Linear Regression

Linear regression attempts to model the relationship between two variables by fitting a linear equation to observed data. One variable is considered to be an explanatory variable, and the other is considered to be a dependent variable. For example, a modeler might want to relate the weights of individuals to their heights using a linear regression model.

Before attempting to fit a linear model to observed data, a modeler should first determine whether or not there is a relationship between the variables of interest. This does not necessarily imply that one variable causes the other (for example, higher SAT scores do not cause higher college grades), but that there is some significant association between the two variables. A scatterplot can be a helpful tool in determining the strength of the relationship between two variables. If there appears to be no association between the proposed explanatory and dependent variables (i.e., the scatterplot does not indicate any increasing or decreasing trends), then fitting a linear regression model to the data probably will not provide a useful model. A valuable numerical measure of association between two variables is the correlation coefficient, which is a value between -1 and 1 indicating the strength of the association of the observed data for the two variables.

A linear regression line has an equation of the form Y = a + bX, where X is the explanatory variable and Y is the dependent variable. The slope of the line is b, and a is the intercept (the value of y when x = 0).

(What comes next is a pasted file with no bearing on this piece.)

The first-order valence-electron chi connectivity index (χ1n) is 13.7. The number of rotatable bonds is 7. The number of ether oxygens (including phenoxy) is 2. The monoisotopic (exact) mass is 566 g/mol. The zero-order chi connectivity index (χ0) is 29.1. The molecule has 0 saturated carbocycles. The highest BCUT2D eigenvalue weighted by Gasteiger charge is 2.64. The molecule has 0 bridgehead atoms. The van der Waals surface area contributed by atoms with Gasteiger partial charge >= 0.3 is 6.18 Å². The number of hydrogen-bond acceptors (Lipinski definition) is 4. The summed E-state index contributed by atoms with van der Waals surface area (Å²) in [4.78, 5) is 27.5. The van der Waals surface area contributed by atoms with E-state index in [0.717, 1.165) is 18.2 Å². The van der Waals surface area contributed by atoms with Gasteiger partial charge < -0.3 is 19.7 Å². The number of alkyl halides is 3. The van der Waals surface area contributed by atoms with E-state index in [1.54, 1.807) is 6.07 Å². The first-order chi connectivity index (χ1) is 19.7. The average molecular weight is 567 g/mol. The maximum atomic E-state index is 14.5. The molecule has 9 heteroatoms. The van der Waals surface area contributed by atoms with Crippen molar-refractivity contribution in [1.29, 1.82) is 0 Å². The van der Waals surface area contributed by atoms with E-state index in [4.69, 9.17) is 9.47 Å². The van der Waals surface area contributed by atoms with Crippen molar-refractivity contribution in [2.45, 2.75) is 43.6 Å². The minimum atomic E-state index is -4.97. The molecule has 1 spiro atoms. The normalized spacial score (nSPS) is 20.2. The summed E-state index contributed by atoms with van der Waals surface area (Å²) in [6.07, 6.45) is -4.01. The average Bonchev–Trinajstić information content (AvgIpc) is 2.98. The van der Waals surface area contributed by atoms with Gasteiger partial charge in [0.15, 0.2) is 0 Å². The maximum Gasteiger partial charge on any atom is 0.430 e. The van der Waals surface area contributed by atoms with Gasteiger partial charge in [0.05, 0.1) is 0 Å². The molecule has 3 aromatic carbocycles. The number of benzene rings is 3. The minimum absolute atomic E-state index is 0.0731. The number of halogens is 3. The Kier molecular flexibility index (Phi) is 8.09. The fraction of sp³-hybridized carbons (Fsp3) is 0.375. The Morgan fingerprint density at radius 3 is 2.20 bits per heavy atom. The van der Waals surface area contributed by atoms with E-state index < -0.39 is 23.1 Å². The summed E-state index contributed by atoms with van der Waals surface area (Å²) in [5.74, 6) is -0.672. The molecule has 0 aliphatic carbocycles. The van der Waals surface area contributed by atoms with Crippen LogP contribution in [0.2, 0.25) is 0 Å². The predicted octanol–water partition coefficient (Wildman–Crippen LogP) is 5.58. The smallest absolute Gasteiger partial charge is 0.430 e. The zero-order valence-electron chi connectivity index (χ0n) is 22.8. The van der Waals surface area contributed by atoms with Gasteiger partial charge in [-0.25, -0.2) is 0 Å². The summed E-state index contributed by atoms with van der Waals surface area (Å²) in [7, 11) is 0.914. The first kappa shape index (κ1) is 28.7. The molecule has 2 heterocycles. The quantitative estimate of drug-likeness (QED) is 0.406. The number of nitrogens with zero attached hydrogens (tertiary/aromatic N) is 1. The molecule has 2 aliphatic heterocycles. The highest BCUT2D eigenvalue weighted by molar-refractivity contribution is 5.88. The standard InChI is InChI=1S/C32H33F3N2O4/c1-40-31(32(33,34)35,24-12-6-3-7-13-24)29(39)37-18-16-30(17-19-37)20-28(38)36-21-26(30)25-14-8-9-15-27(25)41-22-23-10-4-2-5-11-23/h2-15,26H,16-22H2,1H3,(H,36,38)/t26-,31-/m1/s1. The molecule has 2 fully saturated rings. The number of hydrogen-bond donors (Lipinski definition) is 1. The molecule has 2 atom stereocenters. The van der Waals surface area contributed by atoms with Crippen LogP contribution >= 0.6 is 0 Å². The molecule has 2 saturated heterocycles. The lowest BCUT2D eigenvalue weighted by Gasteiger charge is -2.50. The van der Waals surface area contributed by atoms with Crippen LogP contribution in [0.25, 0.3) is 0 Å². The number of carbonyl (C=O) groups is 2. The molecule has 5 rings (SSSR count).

Least-Squares Regression

The most common method for fitting a regression line is the method of least-squares. This method calculates the best-fitting line for the observed data by minimizing the sum of the squares of the vertical deviations from each data point to the line (if a point lies on the fitted line exactly, then its vertical deviation is 0). Because the deviations are first squared, then summed, there are no cancellations between positive and negative values.


The dataset "Televisions, Physicians, and Life Expectancy" contains, among other variables, the number of people per television set and the number of people per physician for 40 countries. Since both variables probably reflect the level of wealth in each country, it is reasonable to assume that there is some positive association between them. After removing 8 countries with missing values from the dataset, the remaining 32 countries have a correlation coefficient of 0.852 for number of people per television set and number of people per physician. The value is 0.726 (the square of the correlation coefficient), indicating that 72.6% of the variation in one variable may be explained by the other. (Note: see correlation for more detail.) Suppose we choose to consider number of people per television set as the explanatory variable, and number of people per physician as the dependent variable. Using the MINITAB "REGRESS" command gives the following results:

The regression equation is People.Phys. = 1019 + 56.2 People.Tel.